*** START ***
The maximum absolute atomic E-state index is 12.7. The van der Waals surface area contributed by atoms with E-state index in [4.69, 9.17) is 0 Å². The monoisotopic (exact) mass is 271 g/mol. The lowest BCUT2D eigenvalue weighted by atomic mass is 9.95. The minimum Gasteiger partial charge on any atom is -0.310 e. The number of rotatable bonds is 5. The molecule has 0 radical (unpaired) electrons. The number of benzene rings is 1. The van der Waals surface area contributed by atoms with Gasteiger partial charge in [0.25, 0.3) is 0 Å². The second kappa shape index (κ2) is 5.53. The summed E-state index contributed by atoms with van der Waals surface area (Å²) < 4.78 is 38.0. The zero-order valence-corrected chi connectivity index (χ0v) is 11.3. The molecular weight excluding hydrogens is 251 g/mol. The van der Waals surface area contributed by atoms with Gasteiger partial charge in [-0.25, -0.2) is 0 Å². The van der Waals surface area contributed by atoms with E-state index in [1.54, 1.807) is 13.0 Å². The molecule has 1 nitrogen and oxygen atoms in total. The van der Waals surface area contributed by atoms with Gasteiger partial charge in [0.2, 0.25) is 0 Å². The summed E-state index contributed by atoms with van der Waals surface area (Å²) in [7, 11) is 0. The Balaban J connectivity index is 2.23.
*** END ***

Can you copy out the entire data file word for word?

The maximum absolute atomic E-state index is 12.7. The van der Waals surface area contributed by atoms with E-state index in [4.69, 9.17) is 0 Å². The monoisotopic (exact) mass is 271 g/mol. The lowest BCUT2D eigenvalue weighted by atomic mass is 9.95. The minimum Gasteiger partial charge on any atom is -0.310 e. The number of rotatable bonds is 5. The molecule has 0 radical (unpaired) electrons. The number of benzene rings is 1. The van der Waals surface area contributed by atoms with Gasteiger partial charge in [0.25, 0.3) is 0 Å². The second kappa shape index (κ2) is 5.53. The summed E-state index contributed by atoms with van der Waals surface area (Å²) < 4.78 is 38.0. The zero-order valence-corrected chi connectivity index (χ0v) is 11.3. The molecular weight excluding hydrogens is 251 g/mol. The van der Waals surface area contributed by atoms with Gasteiger partial charge in [-0.25, -0.2) is 0 Å². The van der Waals surface area contributed by atoms with E-state index in [1.54, 1.807) is 13.0 Å². The molecule has 1 nitrogen and oxygen atoms in total. The van der Waals surface area contributed by atoms with Gasteiger partial charge in [0.2, 0.25) is 0 Å². The summed E-state index contributed by atoms with van der Waals surface area (Å²) in [7, 11) is 0. The Balaban J connectivity index is 2.23.